Predictive policing: Yes, critics have a problem with it

How would you feel as an Indianapolis resident if a cop stopped you on a city street and began asking searching personal questions about your mindset and activities?

Notwithstanding the angst you might have if you view that such interaction is not warranted by any suspicious conduct on your part that is reasonably perceivable by the officer, would your discomfort be even further elevated if the alleged probable cause to detain you was based on a mathematical algorithm?

Some readers of our Indiana criminal defense blog might be scratching their heads over that latter question.

Yet there it is, as prominently noted in a recent and probing investigatory piece on so-called “predictive policing” that, while lauded by its proponents, is soundly and broadly condemned by an ever-widening coalition of groups that fear pred-pol’s application in practice.

This relatively new tool comes not from the studied observations of police officers out in the community, coupled with long-proven investigatory processes, but, rather, from computer-generated algorithms that can allegedly pinpoint upcoming — that is, as yet uncommitted — criminal activity.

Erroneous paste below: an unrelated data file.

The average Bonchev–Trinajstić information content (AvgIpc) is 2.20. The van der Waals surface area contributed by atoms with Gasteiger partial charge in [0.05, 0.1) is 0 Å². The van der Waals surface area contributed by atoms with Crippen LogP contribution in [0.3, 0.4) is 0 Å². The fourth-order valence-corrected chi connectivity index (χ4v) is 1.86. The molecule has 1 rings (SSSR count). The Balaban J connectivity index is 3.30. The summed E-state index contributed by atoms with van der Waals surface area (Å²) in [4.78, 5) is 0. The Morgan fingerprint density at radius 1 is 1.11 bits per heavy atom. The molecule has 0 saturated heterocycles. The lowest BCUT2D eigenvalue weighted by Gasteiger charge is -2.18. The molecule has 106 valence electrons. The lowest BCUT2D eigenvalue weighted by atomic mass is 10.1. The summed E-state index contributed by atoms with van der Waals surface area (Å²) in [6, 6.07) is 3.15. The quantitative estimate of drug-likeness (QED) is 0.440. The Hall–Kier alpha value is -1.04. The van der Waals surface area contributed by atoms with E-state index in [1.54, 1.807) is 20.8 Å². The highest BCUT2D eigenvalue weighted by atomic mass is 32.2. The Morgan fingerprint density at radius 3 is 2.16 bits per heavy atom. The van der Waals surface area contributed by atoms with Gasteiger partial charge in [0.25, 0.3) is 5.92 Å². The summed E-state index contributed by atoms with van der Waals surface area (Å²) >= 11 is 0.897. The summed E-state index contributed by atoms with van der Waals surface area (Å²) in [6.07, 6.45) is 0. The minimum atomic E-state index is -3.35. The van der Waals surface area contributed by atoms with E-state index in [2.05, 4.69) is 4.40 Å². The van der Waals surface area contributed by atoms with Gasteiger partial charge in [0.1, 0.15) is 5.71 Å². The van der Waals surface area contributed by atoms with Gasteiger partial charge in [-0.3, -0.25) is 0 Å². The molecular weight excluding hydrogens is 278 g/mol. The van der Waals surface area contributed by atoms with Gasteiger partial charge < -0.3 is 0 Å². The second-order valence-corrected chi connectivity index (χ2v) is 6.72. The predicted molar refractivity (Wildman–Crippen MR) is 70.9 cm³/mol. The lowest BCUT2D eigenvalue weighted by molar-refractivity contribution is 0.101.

In other words: Armed with algorithm-driven data, cops are increasingly prowling American cities on the lookout for crime that is noted by mathematical formulae to be a possibility, while targeting very specific locales and demographics.

Proponents call that efficient policing.

Opponents call it something else. A Washington Post probe into the growing practice of predictive policing notes that “the formulas powering the systems are largely a secret,” and that the practice could yield material unfairness in application “by relying on racially skewed policing data.”

Ultimately, pred-pol investigatory tools spell just another enforcement arrow in the already stuffed quiver of law enforcers. Any person with questions or concerns with any police strategy or tactic that has led to an arrest or criminal charge might reasonably want to timely contact a proven criminal defense attorney for guidance and, when necessary, diligent legal representation.